View of the NRHP listed Cornwall Bridge Railroad Station through an arched span of the Bridge, March 24, 2012
Bridge No. 560
|Area||less than one acre|
|Architect||Connecticut Highway Department; Blakeslee, C.W. & Sons|
|NRHP reference #||04001090|
|Added to NRHP||September 29, 2004|
|Carries||2 lanes of US 7 / Route 4|
|Locale||Sharon and Cornwall, Connecticut|
|Official name||Bridge No. 560|
|Maintained by||Connecticut Department of Transportation|
|Design||open spandrel concrete arch|
|Total length||674 feet (205 m)|
The Cornwall Bridge (also known as Bridge No. 560) is a two-lane, concrete arch bridge carrying U.S. Route 7/Connecticut Route 4 over the Housatonic River and the Housatonic Railroad in Northwestern Connecticut. It was built in 1930 by C.W. Blakeslee and Sons for the Connecticut Highway Department and consists of 6 open-spandrel arches spanning 674 feet (205 m), and is a fairly large example of concrete open-spandrel construction. The bridge was reconstructed in 1994 and was listed on the National Register of Historic Places in 2004.
Description and history
The Cornwall Bridge is located in southwestern Cornwall and southeastern Sharon, near the village known as Cornwall Bridge. It is oriented east-west, principally crossing the south-flowing Housatic River, but also the tracks of the former Housatonic Railroad, which parallels the river's east bank, and roads named River Road on each side. The bridge has six spans of open-spandrel concrete construction, the longest at 180 feet (55 m) spanning the river. The five smaller spans (two on the west bank, three on the east) are each 76 feet (23 m) in length. In addition to the arched portion of the structure, there are three concrete girder approach spans on each side, giving the bridge a total length of 859 feet (262 m). It carries two lanes of traffic, with no sidewalks.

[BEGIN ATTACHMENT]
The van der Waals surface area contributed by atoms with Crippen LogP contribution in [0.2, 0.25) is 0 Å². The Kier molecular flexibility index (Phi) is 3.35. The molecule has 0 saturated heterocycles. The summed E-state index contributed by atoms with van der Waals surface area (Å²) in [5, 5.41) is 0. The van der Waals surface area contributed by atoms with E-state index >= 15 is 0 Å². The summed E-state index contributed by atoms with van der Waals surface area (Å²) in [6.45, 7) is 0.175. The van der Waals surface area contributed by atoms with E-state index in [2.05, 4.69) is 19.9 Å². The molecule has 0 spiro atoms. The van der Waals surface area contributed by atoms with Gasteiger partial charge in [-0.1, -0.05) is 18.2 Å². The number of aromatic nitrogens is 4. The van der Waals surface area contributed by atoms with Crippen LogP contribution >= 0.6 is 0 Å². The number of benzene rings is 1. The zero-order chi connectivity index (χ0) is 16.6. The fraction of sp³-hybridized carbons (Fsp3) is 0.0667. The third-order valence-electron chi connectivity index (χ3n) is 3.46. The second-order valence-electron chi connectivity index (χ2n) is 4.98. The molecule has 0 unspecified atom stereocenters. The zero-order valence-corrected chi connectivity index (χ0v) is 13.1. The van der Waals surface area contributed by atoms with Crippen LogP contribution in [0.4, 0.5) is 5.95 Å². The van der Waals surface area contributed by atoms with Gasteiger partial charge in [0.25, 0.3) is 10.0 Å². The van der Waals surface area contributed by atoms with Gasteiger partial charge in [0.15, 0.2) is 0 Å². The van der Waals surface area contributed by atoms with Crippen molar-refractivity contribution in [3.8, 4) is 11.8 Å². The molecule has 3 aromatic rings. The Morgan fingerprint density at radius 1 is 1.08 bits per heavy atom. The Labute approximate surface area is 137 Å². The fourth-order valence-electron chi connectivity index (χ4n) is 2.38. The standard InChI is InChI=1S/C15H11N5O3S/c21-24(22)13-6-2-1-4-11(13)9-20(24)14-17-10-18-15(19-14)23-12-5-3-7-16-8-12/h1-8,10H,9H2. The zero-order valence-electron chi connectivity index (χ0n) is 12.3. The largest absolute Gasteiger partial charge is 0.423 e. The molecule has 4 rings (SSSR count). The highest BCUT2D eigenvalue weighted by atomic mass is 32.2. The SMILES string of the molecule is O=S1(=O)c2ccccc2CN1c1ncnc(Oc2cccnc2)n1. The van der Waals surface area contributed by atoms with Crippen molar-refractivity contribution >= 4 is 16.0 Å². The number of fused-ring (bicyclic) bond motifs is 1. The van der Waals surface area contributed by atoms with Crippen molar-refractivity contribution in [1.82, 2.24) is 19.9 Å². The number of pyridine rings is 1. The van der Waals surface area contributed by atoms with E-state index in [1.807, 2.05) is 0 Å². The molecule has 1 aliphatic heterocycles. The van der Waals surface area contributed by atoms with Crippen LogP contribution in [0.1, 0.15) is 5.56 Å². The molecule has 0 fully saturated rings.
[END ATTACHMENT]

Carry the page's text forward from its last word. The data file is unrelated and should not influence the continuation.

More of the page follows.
The village on the Cornwall side is called Cornwall Bridge, having been so named because a bridge of some sort has stood here for many years. The present bridge was built in 1930, replacing a covered bridge built in the 19th century. The open spandrel design was chosen to minimize the bridge's footprint and use of concrete, which would have been much more extensive and expensive with more typical designs. It is one of six open-spandrel bridges in the state, and is the largest of those. The bridge was built as part of a state program to modernize the infrastructure of the state's principal travel arteries.
- Bridges portal
- Connecticut portal
- National Register of Historic Places portal
- List of crossings of the Housatonic River
- National Register of Historic Places listings in Litchfield County, Connecticut
- List of bridges on the National Register of Historic Places in Connecticut
Media related to Cornwall Bridge at Wikimedia Commons